What facts and circumstances must be present in order for an entity to qualify as a valid, bankruptcy-remote special purpose entity (SPE)? This was the issue addressed by the bankruptcy court in Paloian v. LaSalle Bank, N.A. (In re Doctors Hospital of Hyde Park, Inc.), 2013 WL 3779657 (Bankr. N.D. Ill. July 17, 2013). The bankruptcy judge made clear that a court should go beyond evaluation of the documented list of “separateness factors,” and examine whether the behaviors of the related entities are consistent with their purported “separateness.” The court further noted that when analyzing whether an asset transfer is a “true sale,” courts should carefully examine the true sale case law elements to see if they have been actually satisfied by the transaction.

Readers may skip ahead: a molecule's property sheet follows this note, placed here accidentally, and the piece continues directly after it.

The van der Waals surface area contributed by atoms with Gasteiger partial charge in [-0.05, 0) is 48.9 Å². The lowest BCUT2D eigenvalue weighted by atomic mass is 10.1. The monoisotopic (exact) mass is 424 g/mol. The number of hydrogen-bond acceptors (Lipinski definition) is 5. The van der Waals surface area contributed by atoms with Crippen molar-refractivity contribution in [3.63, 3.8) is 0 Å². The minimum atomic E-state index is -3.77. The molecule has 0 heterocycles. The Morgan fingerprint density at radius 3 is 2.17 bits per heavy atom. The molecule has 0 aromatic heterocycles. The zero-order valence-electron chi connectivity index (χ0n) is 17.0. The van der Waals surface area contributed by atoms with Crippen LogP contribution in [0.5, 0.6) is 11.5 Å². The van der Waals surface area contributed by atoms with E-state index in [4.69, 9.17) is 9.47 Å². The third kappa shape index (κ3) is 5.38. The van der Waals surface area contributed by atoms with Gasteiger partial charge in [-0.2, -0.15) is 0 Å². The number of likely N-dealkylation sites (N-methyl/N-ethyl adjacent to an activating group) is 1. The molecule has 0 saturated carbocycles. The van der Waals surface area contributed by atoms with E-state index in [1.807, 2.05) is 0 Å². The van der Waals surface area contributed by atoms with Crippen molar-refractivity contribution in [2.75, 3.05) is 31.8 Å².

The (abbreviated) facts of the case are as follows: MMA was formed as a special purpose bankruptcy remote entity to purchase and hold Doctor’s Hospital’s receivables. At the time of Doctor’s Hospital’s bankruptcy filing, the key issues were whether MMA was a separate business entity, and not an alter-ego of the debtor, and (ii) whether the transfer of the receivables to MMA constituted a true sale.
The “separateness” issue, discussed in a prior bankruptcy court opinion (see Paloian v. LasSalle Bank, N.A., Case No. 02-363, 2011 Bankr. LEXIS 4745 (Bankr. N.D. Ill. Dec. 2, 2011) was appealed to the Seventh Circuit Court of Appeals.